Watermaker - Not necessary with proper planning in my cruising area. Like air conditioning, I realize that this would be a necessity for many.

Comfort side
Diesel furnace - year round boating and they are pretty reliable.

Separate shower - maybe this is a simplicity factor as well as a wet head is a pain to keep fresh.

Bow thruster - I don't have one on my 40' sailboat and I wish I did. If I am going to move to a power boat, I think I want one.
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Old 10-05-2015, 07:38 PM   #26
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Don't know if I count. I plan out the routes with several waypoints in advance but do not tie in the autopilot. Each direction change is made manually.
Again....ditto! To me, the auto pilot is for maintaining a course, not for selecting it. I select the course manually.
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Old 10-05-2015, 07:44 PM   #27
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The OP never said he didn't know what he wanted. He asked simply what you may want if starting with a blank sheet of paper as he is.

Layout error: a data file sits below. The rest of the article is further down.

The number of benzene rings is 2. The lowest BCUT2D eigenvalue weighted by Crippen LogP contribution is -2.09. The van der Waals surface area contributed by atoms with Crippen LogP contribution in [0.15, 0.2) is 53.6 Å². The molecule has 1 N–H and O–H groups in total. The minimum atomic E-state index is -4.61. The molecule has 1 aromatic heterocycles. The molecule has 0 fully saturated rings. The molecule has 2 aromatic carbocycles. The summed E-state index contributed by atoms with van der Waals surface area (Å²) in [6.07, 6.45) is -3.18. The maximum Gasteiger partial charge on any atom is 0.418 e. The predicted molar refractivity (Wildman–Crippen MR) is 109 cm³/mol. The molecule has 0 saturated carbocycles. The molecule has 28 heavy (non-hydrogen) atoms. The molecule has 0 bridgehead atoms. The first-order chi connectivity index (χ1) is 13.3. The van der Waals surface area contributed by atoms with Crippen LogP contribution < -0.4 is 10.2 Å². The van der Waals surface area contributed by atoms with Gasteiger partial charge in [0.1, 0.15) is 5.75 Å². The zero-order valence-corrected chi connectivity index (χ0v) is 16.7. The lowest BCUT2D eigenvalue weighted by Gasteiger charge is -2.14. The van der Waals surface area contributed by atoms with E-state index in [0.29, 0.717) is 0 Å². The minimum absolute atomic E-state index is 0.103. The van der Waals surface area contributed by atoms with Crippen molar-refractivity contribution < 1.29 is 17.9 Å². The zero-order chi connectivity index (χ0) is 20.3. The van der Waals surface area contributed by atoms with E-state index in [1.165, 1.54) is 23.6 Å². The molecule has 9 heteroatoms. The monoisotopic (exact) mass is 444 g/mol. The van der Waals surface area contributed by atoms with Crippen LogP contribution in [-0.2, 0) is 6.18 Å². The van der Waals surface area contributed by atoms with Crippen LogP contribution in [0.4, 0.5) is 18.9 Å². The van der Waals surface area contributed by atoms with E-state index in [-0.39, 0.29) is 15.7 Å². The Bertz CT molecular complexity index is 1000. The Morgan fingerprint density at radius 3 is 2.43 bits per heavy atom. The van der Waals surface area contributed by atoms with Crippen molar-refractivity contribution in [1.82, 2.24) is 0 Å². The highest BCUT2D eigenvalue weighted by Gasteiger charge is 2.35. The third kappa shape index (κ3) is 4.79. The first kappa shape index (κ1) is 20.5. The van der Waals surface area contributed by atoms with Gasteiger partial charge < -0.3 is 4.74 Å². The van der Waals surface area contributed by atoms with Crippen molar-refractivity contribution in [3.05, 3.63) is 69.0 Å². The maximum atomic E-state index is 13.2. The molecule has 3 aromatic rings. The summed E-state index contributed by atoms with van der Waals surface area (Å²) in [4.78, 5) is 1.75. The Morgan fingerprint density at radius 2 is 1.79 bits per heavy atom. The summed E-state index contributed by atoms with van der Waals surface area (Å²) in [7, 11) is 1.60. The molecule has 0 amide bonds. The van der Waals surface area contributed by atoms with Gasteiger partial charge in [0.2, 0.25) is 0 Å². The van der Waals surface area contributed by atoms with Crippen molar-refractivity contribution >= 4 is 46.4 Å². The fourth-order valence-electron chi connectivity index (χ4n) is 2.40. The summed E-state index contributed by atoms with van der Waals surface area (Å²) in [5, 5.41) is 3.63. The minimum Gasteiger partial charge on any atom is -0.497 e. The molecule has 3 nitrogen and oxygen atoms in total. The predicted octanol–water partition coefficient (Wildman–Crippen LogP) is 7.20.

Couldn't agree more! It was and is a fair question.
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Old 10-05-2015, 07:49 PM   #28
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Greetings,
Mr. dh. Nice overview. KISS (The last S is NOT stupid, it's Sailor). High on my list of simple is space. Space in the ER to check and service if necessary and space in the galley for some serious meal preparation. Space for storage. Sleeping accommodations can be minimal but again, enough space to store.
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Old 10-05-2015, 07:57 PM   #29
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Greetings,
Mr. dh. Nice overview. KISS (The last S is NOT stupid, it's Sailor). High on my list of simple is space. Space in the ER to check and service if necessary and space in the galley for some serious meal preparation. Space for storage. Sleeping accommodations can be minimal but again, enough space to store.